Mama always would have a huge and delicious dinner (not lunch) cooked for us at noon when we came home from the fields. The table would be full of several fresh vegetables, a meat (or maybe two), and always a dessert or cobbler, pie or cake, and everything was made from scratch. (She didn’t know what a cake mix was back then nor did she know what a “store bought” pie crust was. (It makes my mouth water to think about all the good food!) I can still visualize that table – actually, we had two; one long one in the kitchen and one on the screened-in back porch, where we ate often in the Summertime. And we had a long bench on one side of the table where we children sat.
Some of my best memories too, especially of Mama, would be the great tea cakes she would have baked for us when we got home from school – sometimes they were plain tea cakes and sometimes they would have chocolate icing (made from scratch) between them, and in the Fall and Winter months we always had baked sweet potatoes waiting for us in the oven. We had a wood stove, so the oven would stay warm for hours, thus the potatoes were too. (This was a snack for us – can you imagine children eating that now for a snack!)
Mama, as we all know, was a great seamstress. She made just about all of our clothes, except for the things that we ordered out of the Sears Roebuck Catalog. I will always remember that every Fall I usually would order a navy and a red cardigan sweater, and Mama would make me some skirts (always a plaid); and she also made us pretty dresses. (She was a perfectionist so they always looked great). We also ordered our shoes, and a coat occasionally, from the catalog. (Dear Old Sears – it’s too bad they don’t still have catalog mail ordering) but I still have my memories. Yes, Mama was proud of her daughters and she wanted us to look nice, so she did the best with the financial means she had.
We didn’t have much entertainment back in the 1930’s and 40’s, except for radio (and for a long time that was battery operated). But, I can still see Mama and Daddy listening to “Amos & Andy” while we ate supper every night which was (as I still remember) 6:30; and on Saturday nights we listened too the Grand Old Opry. On Sunday or Monday nights we listened to Lux Theatre. (Oh, if only the children now could use their imagination as we had to). Our other entertainment was “going to town” (Clarksdale) on Saturdays, especially in the Fall, after having picked cotton all week. Daddy would give each of us maybe a couple of dollars or less – which would probably equal to ten now – and we would go to the movie and also get a bag of popcorn, and usually after the movie, we would go to the ice cream parlor which really was a treat, as we only got ice cream when we made it in a hand-cranked freezer. (You see, for several years there we did not have electricity and had to keep our food cold in an ice box!) The ice man brought us say 100 pounds of ice that kept it cool, and we chipped off that for ice tea. (I can’t remember if the ice man came one or twice a week, but occasionally he didn’t make it and we were very disappointed). I remember that always around the 4th of July, for Mama’s birthday, we got extra ice to make lots of ice cream and our neighbors (the Hokes) would make some too. Oh, it took so little to make us happy then. Another exciting form of entertainment that we had were the traveling “tent shows” that came annually to Rena Lara and people within miles went to see that. Daddy always looked forward to going to those shows and taking Mama and us.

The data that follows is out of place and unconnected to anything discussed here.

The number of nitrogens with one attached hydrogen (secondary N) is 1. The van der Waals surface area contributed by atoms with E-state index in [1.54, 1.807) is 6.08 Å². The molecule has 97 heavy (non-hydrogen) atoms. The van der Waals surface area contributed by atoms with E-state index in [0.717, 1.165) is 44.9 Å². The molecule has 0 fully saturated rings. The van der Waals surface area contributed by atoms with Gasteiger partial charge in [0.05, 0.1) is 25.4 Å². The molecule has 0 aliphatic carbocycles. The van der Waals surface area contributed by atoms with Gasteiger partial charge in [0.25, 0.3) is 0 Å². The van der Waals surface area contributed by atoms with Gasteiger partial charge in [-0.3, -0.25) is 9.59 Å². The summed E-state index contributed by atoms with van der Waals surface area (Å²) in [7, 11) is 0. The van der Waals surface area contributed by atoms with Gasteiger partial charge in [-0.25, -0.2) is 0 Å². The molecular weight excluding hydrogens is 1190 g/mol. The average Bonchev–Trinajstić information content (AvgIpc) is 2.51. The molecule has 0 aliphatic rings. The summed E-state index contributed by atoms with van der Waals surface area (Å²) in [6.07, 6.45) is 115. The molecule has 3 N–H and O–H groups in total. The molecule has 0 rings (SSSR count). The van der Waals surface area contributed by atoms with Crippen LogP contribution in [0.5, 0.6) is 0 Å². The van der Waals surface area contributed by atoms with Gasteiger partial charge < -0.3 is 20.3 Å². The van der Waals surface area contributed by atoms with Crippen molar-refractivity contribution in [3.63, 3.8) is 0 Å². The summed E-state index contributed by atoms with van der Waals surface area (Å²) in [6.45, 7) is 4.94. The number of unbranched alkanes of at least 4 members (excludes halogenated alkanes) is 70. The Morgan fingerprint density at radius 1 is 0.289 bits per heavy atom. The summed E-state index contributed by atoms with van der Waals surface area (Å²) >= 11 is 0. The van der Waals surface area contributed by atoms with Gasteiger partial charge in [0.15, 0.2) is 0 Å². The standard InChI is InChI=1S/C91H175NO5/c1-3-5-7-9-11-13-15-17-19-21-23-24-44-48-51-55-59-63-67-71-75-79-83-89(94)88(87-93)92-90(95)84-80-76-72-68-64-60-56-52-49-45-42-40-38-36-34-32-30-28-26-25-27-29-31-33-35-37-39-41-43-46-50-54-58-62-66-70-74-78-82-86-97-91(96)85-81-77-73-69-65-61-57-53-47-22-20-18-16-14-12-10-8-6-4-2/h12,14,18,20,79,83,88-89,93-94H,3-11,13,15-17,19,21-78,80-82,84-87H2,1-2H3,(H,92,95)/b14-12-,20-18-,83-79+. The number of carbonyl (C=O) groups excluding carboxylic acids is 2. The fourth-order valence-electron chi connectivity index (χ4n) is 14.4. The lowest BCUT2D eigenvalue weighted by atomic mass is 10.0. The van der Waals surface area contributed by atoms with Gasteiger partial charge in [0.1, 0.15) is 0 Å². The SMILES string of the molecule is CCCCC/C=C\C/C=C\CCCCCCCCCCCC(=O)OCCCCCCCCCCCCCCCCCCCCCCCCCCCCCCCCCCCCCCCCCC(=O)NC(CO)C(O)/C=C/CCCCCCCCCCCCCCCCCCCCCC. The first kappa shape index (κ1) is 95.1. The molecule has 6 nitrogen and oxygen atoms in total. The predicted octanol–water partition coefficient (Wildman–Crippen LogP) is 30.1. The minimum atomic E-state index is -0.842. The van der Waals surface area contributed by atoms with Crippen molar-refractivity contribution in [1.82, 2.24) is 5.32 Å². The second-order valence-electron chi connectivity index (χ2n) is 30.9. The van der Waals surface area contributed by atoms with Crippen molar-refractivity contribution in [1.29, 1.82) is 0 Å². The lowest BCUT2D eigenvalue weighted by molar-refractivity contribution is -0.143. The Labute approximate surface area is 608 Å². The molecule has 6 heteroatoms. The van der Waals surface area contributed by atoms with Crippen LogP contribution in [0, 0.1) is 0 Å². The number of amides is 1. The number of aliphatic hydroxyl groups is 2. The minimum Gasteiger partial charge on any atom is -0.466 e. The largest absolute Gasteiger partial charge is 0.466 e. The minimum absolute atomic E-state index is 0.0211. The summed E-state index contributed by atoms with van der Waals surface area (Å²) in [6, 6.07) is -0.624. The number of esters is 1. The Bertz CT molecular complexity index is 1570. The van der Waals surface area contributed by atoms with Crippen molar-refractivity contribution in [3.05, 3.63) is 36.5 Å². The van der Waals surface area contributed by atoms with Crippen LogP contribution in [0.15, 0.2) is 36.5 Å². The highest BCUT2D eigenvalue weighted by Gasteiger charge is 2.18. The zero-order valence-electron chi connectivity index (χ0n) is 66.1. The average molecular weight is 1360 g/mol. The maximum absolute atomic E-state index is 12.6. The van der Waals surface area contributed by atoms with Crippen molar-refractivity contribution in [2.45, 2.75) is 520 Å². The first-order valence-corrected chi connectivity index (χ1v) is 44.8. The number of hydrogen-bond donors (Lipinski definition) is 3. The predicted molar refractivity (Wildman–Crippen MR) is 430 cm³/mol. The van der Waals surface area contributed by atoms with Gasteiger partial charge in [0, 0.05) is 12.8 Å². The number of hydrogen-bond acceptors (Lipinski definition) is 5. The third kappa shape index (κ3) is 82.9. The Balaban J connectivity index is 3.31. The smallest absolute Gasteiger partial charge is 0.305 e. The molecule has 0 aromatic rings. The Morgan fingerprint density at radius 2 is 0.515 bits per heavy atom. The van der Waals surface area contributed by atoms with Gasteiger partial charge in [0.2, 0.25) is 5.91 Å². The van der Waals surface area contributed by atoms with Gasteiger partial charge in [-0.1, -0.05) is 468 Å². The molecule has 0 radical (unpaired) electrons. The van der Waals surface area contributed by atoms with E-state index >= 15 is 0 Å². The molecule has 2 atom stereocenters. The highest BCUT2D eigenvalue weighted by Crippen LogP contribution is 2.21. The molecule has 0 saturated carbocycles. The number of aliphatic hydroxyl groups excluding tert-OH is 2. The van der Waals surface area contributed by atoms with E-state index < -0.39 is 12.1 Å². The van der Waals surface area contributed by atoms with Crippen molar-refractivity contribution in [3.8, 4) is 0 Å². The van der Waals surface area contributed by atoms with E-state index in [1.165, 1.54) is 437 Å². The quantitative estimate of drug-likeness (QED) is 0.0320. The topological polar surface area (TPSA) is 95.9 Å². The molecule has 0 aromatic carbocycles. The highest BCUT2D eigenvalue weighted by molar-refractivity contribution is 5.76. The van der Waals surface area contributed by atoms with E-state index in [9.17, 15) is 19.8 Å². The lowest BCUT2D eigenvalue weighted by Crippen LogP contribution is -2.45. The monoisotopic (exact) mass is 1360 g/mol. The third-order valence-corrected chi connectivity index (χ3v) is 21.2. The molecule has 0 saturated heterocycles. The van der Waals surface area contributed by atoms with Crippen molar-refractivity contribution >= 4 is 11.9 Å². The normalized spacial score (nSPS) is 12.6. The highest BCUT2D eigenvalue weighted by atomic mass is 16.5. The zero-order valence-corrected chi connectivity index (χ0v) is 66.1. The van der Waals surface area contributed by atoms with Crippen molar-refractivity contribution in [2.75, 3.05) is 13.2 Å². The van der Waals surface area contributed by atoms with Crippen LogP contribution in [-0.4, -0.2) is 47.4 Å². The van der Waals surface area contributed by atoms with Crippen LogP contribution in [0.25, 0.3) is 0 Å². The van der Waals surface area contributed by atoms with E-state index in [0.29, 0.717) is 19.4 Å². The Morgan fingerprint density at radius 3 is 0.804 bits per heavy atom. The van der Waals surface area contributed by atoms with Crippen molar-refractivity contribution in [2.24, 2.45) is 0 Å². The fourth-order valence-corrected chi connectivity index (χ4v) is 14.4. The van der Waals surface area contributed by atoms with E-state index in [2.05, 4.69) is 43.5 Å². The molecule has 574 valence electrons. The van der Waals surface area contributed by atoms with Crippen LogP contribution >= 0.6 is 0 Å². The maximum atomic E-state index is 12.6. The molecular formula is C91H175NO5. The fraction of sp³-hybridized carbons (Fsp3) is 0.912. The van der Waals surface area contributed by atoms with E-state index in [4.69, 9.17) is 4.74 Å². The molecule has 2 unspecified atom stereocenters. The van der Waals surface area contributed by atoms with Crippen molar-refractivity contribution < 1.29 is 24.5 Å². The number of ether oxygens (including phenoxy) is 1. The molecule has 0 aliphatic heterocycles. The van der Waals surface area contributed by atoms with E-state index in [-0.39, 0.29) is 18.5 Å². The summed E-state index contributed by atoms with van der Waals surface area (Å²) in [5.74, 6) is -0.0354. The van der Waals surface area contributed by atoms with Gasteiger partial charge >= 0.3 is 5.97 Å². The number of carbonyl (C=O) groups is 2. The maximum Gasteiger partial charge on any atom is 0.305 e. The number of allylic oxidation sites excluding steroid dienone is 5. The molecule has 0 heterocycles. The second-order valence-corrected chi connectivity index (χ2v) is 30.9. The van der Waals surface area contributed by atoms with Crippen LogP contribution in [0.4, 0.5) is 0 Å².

Daddy and Mama decided after living on the farm for several years to move to Clarksdale and then to Memphis where Daddy worked for General Electric until he retired. Then, I guess he wanted to move where the pace of life was slow, which would be the country or small rural area, so decided to make his final move to Grenada, Mississippi.
Mama and Daddy were kind people, and Daddy always had patience. Most of the time Mama had patience too, but sometimes her Irish got the best of her. I loved them both dearly and miss them so much! They were great people!”